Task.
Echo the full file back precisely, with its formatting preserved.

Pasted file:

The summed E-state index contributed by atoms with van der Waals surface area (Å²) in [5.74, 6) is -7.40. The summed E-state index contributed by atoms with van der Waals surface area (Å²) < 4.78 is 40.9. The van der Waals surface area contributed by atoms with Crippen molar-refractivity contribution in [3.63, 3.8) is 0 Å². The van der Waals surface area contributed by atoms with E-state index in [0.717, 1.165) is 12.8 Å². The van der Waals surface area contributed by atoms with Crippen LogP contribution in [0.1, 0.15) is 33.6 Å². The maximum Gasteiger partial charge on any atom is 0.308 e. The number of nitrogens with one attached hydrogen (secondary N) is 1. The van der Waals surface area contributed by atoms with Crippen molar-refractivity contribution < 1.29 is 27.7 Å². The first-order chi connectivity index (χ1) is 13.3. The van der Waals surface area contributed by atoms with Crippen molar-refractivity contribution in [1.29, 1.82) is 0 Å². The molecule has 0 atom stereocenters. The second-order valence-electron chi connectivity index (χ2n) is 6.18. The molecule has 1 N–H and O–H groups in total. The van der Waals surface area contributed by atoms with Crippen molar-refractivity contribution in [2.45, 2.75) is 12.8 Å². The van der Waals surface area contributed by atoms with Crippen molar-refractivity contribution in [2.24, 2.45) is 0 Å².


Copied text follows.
The summed E-state index contributed by atoms with van der Waals surface area (Å²) in [5.74, 6) is -7.40. The summed E-state index contributed by atoms with van der Waals surface area (Å²) < 4.78 is 40.9. The van der Waals surface area contributed by atoms with Crippen molar-refractivity contribution in [3.63, 3.8) is 0 Å². The van der Waals surface area contributed by atoms with E-state index in [0.717, 1.165) is 12.8 Å². The van der Waals surface area contributed by atoms with Crippen LogP contribution in [0.1, 0.15) is 33.6 Å². The maximum Gasteiger partial charge on any atom is 0.308 e. The number of nitrogens with one attached hydrogen (secondary N) is 1. The van der Waals surface area contributed by atoms with Crippen molar-refractivity contribution < 1.29 is 27.7 Å². The first-order chi connectivity index (χ1) is 13.3. The van der Waals surface area contributed by atoms with Crippen molar-refractivity contribution in [1.29, 1.82) is 0 Å². The molecule has 0 atom stereocenters. The second-order valence-electron chi connectivity index (χ2n) is 6.18. The molecule has 1 N–H and O–H groups in total. The van der Waals surface area contributed by atoms with Crippen molar-refractivity contribution in [2.45, 2.75) is 12.8 Å². The van der Waals surface area contributed by atoms with Crippen molar-refractivity contribution in [2.24, 2.45) is 0 Å².